not, you will cast your votes for Thos.
J. Prowse, for senator, and A. S. Coon,
for representative.
ROYAL
ABSOLUTELY
touRF.<p></p>ABseuNTEnrtointE
At Cost
for the posi
tion, and not partisan prejudice should
control. If a majority of the voterB
of the counj are as they
ought to be, governed by that rule, F.
K. Main the democratic nominee
will be elected by an overwhelming
majority.
—The board of supervisors have the
general management of the property
belonging to the county. They make
all purchases examine and allow
disallow all claims manage and control
the school fund and in fact, are the
nanclal managers for the county. Their
powers and duties are such, that every
resident of the county IB or should be
interested in their selection. For this
position a man should be upright, hon
est, of good executive ability, and
man who has made a success in manag
ing bis own business. John Riley, the
democratic nominee for supervisor,
possesses all of these qualifications. He
was reared on a farm in Adams town
Bhip,
and now resides there. He owns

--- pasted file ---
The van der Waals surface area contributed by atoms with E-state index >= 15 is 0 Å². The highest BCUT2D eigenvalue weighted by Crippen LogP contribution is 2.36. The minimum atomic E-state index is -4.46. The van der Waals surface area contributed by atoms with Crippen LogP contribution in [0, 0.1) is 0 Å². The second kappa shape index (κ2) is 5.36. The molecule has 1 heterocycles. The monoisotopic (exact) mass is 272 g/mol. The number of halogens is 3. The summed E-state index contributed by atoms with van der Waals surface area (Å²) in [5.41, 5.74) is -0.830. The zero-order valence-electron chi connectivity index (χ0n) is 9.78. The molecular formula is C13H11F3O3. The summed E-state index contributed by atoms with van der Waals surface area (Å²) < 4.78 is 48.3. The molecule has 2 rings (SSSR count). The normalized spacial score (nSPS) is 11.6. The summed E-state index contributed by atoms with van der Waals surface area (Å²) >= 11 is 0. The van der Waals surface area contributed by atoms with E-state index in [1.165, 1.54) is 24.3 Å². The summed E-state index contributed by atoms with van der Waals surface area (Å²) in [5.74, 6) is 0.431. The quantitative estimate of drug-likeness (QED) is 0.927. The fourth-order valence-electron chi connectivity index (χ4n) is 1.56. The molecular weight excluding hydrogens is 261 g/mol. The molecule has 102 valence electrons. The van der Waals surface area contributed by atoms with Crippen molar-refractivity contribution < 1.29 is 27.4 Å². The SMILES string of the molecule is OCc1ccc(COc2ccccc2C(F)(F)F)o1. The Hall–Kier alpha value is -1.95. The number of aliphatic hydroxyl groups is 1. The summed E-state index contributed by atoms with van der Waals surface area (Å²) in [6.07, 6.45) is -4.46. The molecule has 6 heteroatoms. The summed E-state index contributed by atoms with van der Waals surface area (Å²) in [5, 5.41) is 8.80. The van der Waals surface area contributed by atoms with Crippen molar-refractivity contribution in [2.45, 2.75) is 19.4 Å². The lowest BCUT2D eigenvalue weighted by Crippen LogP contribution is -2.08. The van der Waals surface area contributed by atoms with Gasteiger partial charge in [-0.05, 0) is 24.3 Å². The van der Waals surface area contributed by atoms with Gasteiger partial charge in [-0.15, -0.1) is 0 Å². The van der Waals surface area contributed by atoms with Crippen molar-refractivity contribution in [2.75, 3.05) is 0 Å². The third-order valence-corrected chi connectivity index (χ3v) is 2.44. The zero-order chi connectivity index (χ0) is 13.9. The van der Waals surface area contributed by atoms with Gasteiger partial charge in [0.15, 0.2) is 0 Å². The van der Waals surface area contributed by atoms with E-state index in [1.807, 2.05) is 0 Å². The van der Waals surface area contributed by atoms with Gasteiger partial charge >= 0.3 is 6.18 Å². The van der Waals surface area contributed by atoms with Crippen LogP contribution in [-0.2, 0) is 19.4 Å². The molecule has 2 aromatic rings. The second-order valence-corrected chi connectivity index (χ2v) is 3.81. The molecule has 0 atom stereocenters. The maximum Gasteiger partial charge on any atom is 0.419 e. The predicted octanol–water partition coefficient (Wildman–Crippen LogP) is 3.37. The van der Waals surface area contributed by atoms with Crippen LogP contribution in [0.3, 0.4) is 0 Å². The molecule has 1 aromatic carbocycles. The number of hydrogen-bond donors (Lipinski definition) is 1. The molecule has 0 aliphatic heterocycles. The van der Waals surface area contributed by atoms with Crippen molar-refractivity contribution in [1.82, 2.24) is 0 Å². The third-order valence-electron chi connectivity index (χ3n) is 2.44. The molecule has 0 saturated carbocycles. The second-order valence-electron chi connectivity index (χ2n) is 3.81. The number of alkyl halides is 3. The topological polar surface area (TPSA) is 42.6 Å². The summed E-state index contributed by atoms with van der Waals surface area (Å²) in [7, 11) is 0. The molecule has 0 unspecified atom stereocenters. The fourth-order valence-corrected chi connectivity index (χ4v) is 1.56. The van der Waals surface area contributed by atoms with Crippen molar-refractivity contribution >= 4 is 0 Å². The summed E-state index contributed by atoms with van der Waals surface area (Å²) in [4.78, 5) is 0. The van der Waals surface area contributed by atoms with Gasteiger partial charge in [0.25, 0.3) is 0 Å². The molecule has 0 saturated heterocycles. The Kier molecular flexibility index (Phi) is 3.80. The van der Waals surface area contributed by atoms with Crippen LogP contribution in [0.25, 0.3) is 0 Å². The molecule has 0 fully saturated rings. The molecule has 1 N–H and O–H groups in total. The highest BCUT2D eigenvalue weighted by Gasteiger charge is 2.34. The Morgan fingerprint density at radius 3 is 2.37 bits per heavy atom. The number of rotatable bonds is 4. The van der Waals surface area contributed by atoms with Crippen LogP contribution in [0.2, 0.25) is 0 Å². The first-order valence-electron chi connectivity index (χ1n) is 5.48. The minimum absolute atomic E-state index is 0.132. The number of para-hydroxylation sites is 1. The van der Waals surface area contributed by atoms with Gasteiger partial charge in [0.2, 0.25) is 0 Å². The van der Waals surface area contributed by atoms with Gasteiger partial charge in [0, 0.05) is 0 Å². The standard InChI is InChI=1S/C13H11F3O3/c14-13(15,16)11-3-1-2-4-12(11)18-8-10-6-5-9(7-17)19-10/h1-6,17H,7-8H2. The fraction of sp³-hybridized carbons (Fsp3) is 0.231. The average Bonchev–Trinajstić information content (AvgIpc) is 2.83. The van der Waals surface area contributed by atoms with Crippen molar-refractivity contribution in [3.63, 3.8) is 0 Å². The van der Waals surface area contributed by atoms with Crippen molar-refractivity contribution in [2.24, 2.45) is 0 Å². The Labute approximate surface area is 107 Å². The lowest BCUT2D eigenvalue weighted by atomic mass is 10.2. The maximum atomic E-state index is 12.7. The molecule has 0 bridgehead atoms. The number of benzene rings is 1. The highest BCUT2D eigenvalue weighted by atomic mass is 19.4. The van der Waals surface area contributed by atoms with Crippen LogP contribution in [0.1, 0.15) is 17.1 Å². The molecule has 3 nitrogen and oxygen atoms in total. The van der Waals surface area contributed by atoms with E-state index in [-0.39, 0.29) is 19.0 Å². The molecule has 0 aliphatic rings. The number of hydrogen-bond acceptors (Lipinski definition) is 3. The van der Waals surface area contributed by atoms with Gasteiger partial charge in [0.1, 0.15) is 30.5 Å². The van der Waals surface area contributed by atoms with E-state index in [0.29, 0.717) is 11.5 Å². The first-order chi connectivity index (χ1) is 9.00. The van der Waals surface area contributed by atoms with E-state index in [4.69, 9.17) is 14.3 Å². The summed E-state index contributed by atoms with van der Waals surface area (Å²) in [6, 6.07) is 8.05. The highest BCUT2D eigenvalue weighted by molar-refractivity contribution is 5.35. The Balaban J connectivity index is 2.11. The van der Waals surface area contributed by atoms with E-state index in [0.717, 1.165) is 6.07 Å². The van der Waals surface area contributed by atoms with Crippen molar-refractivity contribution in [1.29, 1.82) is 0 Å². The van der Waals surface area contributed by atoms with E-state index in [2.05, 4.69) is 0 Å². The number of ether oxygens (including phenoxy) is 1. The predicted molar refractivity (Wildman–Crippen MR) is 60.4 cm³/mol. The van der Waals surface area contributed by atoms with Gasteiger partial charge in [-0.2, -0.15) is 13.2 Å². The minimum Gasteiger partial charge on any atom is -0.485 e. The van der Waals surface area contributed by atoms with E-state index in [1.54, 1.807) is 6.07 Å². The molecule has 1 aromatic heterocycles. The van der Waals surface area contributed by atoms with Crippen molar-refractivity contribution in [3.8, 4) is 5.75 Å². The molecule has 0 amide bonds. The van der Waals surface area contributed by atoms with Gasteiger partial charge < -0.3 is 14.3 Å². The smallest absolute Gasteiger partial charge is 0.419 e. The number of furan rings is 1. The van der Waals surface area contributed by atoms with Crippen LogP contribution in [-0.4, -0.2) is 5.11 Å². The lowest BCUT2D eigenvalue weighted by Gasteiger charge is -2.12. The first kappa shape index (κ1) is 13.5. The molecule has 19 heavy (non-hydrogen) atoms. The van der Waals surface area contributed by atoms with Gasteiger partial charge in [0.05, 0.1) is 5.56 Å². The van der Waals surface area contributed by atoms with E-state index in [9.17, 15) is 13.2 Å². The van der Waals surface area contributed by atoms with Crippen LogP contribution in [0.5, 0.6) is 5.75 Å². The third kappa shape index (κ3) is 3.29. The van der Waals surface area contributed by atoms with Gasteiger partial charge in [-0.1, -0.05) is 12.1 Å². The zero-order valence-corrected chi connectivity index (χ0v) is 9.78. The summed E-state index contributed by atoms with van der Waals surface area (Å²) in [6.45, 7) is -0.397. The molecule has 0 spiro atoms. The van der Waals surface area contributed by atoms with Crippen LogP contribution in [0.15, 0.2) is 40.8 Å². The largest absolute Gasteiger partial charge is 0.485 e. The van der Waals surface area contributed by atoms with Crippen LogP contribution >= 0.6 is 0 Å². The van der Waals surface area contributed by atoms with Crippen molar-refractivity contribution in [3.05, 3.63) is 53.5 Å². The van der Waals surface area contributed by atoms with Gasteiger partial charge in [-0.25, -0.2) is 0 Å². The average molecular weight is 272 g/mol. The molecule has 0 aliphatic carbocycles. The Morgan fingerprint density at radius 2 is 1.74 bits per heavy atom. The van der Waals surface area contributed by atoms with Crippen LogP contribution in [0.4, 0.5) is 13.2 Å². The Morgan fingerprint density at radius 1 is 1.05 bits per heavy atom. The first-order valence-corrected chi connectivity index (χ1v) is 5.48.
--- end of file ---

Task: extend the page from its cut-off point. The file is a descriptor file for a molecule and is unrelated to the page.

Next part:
an interest in the bank at Ryan and
deals extensively in lands, cattle and
bogs. He is a large owner of real eB
tate in this county and would be inter
ested in keeping the tax levies as low as
possible. John Riley, as a member of
the board of supervisors, would be the
right man la the right place.
—A. Ilollister transacted business in
Dubuque yesterday.
—Bert Iloag was in Waterloo the
WOYAl OAKWQ POWDER CO.. NEW YORK.
Personally Conducted Tourp to Cali
fornia in Pullman Tourist Sleep
ing Cars.
via the Chicago Ureat Western to
Kansas City and the Santa Fe Route to
Los Angeles and Sonthern California.
The true winter route avoiding cold
weather and snow blockades. Com
mencing Monday, October 23rd, and on
every Monday following, one of these
new Pullman Tourist Sleeping Care
will leave Oelwein, at 2:55 p. m. via the
Chicago Great Western for Los Angeles
and Southern. California via Kansas
City, and reaching Los Angeles the
following Friday morning, thus avoid
ing all Sunday travel. These tours
are personally (onducted by an experi
enced railway official, who accompanies
the train to its destination. The cars